NB: Right. Right, right. Because of how quickly we wrote the film, a lot of the choices we made were instinctual and they just – for lack of a better word, they just felt right while we were writing it and making it. So, um, in terms of how each game plays in the film, one of the things that was really exciting to me was that each game could kind of feel like a different movie each time. One movie, almost like a comedy, or dark comedy, and then the most horrific thing you’ve ever seen. That was exciting just from the structural standpoint, in addition to the practicality of it, that it could just constantly be shifting gears.

BVB: Right, when you go from musical chairs to having the last three contestants have to eat a piece of Keith David’s brain. I mean, it was jarring and horrifying in the best possible way.

NB: (Laughing) Yeah, I remember writing that scene. That’s a good example of us knowing there would be seven games, but not really knowing what each one would end up being, honestly, when we started. It was a very – it was a nonstop process, basically us locked in a room for two weeks. But I remember writing that after musical chairs, it was like four in the morning and that just kind of came out. I was like, oh my God (laughing).

BVB: (Laughing)

NB: I was shocked!

BVB: Right, you scared yourself!

NB: Yeah! Well, you want to scare yourself! That was kind of always the thing. I mean, this is kind of an obvious thing to say, but what would really freak me out, and that’s true.

BVB: I love the, ah – there’s – you use practical effects really well, and they’re sparsely placed throughout the film, but that scene, and I can’t remember the character’s or the actress’s name, the young woman, she’s the first one to have to dip the spoon in, and that brain…

NB: Katie Keene, she’s amazing.

BVB: Oh my God, it was so gelatinous and it was slopping off the spoon, and it just made – as a viewer –

NB: (Laughing)

BVB: you’re like, ‘Oh my God!’ It puts you right there.

NB: Yeah, that’s as much the effect as her performance. She really sells it because it was like this jello-y thing with food coloring on it. It wasn’t that gross, but she really brought it for that scene. She’s amazing.

BVB: Yeah, her and Mike were phenomenal. They both really brought you in – as viewers, they brought us in and kind of put us in that position, especially at the end when he makes the, ‘I’m gonna do whatever they ask me to do, and I hope you’re OK with that.’ And then when it comes time, you see the hesitation because he realizes, you know, am I a man or am I just an animal performing here? You see the quandary that he’s feeling, and it was fantastic.

NB: Oh good! I’m so glad to hear that, man.

BVB: I also have to tell you, I am a huge Keith David fan. He is such an iconic actor, and I always go back to that role he had in Requiem for a Dream where he plays the skeezy, kind of upper-class…did you have him in mind from the outset, or was that just you were hoping? Was he someone you wanted to get, or did it just kind of fall into place?

NB: Oh, he was someone we absolutely wanted to get. In the throes of writing it, just writing the movie, we got to that first green room where you actually kind of properly meet him, and it kind of instantly, oh this would be a great Keith David role.

BVB: Oh, that’s cool.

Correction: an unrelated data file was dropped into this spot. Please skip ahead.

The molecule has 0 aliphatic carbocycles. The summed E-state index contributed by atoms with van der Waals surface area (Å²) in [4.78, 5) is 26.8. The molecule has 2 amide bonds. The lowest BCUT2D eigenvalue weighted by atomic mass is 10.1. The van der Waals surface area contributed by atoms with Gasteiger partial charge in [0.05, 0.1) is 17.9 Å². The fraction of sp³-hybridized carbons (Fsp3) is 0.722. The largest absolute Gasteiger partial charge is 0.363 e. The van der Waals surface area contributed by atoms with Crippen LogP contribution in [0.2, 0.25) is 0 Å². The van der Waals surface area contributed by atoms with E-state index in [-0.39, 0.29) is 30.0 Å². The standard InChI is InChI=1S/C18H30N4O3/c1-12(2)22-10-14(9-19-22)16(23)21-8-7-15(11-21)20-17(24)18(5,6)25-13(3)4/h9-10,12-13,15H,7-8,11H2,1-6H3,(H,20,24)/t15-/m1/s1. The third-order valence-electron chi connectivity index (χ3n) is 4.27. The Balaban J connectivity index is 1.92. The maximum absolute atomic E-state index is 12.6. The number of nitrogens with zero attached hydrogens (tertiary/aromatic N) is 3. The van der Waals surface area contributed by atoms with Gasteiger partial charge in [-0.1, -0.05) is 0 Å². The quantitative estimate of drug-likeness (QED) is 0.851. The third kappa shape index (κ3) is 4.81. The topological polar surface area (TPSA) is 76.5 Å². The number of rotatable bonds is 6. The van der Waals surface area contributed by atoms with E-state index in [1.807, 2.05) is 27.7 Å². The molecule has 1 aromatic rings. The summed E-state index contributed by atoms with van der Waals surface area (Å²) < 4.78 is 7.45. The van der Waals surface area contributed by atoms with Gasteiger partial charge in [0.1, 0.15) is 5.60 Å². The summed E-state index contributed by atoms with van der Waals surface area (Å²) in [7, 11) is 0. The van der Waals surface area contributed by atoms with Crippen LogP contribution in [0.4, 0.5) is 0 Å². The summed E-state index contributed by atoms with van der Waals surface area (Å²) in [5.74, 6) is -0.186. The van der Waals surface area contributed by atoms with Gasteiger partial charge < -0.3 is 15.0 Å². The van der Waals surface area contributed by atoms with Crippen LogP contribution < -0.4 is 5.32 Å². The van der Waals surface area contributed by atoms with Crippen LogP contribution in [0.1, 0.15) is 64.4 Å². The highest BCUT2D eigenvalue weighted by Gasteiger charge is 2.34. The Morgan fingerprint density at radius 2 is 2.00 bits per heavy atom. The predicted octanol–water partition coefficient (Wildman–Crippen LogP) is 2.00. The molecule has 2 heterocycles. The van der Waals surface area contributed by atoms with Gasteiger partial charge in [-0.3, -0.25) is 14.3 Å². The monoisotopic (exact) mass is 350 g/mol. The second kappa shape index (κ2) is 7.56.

NB: It kind of was – we didn’t, we were going to make the movie for nothing initially. I mean, literally, we were just going to do it on a cheapo camera and shoot it in someone’s basement. He was kind of a gateway drug, actually (laughing). ‘Well, we might need a little more money.’ It became very – we were adamant it had to be Keith David. And we had a firm start date. It was in a couple of weeks. I was like, I’m going to call his people and see if he’s interested. It was a dream come true because they were like, ‘Oh, we really like this, and yeah, he’d be interested.’ I talked to him, and he was like, ‘Yeah, I’ll do it.’ I said, I’ll see you in two weeks. So, two weeks later, he was literally filming the movie.

BVB: Oh, that’s amazing.

NB: We did it all in a week. He had a week-long gap in his schedule where he could fit it in. It was amazing. It was really a dream come true because he was the first, and only, choice, honestly.

BVB: Wow, that’s awesome. The stars aligned. I’ve got two more questions, because I know we’re running out of time. I really wanted to ask you about this because you made some very interesting editorial choices in how you framed certain key moments. In particular, I’m thinking about the second to last challenge when you’ve got Cody and the two women, for example, you never really show what’s happening, although it appears they’re kind of fighting, having sex, doing something violent and naked.

NB: Yeah…

BVB: Why did you choose to leave that moment, and others throughout the film, kind of to the viewer’s imagination? Was that intentional?

NB: Oh, definitely. That one, for sure, we thought it would be really good to have, just in the natural evolution of writing it, to have that one game you wouldn’t quite know what was going on. And it would be up to you to decide how horrific it is.

BVB: I thought that was very smart.

NB: It’s up to you, but I think it is pretty horrific what’s going on (laughing).

BVB: Oh yeah, your mind immediately goes to that dark place, the dark web, so to speak, where you’re going, holy crap, I can’t believe I just thought of that. That was awesome.

NB: Or maybe they’re just playing Twister, who knows (laughing).

BVB: (Laughing)